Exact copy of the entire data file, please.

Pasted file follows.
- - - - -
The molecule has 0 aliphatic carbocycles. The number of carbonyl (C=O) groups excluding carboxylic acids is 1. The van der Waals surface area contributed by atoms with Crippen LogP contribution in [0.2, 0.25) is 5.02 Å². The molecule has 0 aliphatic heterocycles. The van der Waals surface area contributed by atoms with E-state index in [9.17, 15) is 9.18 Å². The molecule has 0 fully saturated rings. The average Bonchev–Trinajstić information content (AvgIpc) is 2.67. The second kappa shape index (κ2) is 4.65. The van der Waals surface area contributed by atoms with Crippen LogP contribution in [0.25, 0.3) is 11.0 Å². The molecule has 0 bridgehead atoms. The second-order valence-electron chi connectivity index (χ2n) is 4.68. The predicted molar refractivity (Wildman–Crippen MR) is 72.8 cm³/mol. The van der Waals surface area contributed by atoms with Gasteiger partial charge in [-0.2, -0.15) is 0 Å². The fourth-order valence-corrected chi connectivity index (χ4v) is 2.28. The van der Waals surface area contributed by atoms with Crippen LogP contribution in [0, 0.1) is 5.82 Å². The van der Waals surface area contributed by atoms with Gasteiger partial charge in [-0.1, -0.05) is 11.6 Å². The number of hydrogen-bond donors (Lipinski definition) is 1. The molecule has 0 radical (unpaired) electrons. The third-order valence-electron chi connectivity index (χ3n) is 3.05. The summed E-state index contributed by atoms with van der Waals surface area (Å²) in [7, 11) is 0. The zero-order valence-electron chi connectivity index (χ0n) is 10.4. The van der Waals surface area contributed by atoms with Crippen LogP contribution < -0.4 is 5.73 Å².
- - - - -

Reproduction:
The molecule has 0 aliphatic carbocycles. The number of carbonyl (C=O) groups excluding carboxylic acids is 1. The van der Waals surface area contributed by atoms with Crippen LogP contribution in [0.2, 0.25) is 5.02 Å². The molecule has 0 aliphatic heterocycles. The van der Waals surface area contributed by atoms with E-state index in [9.17, 15) is 9.18 Å². The molecule has 0 fully saturated rings. The average Bonchev–Trinajstić information content (AvgIpc) is 2.67. The second kappa shape index (κ2) is 4.65. The van der Waals surface area contributed by atoms with Crippen LogP contribution in [0.25, 0.3) is 11.0 Å². The molecule has 0 bridgehead atoms. The second-order valence-electron chi connectivity index (χ2n) is 4.68. The predicted molar refractivity (Wildman–Crippen MR) is 72.8 cm³/mol. The van der Waals surface area contributed by atoms with Gasteiger partial charge in [-0.2, -0.15) is 0 Å². The fourth-order valence-corrected chi connectivity index (χ4v) is 2.28. The van der Waals surface area contributed by atoms with Crippen LogP contribution in [0, 0.1) is 5.82 Å². The van der Waals surface area contributed by atoms with Gasteiger partial charge in [-0.1, -0.05) is 11.6 Å². The number of hydrogen-bond donors (Lipinski definition) is 1. The molecule has 0 radical (unpaired) electrons. The third-order valence-electron chi connectivity index (χ3n) is 3.05. The summed E-state index contributed by atoms with van der Waals surface area (Å²) in [7, 11) is 0. The zero-order valence-electron chi connectivity index (χ0n) is 10.4. The van der Waals surface area contributed by atoms with Crippen LogP contribution < -0.4 is 5.73 Å².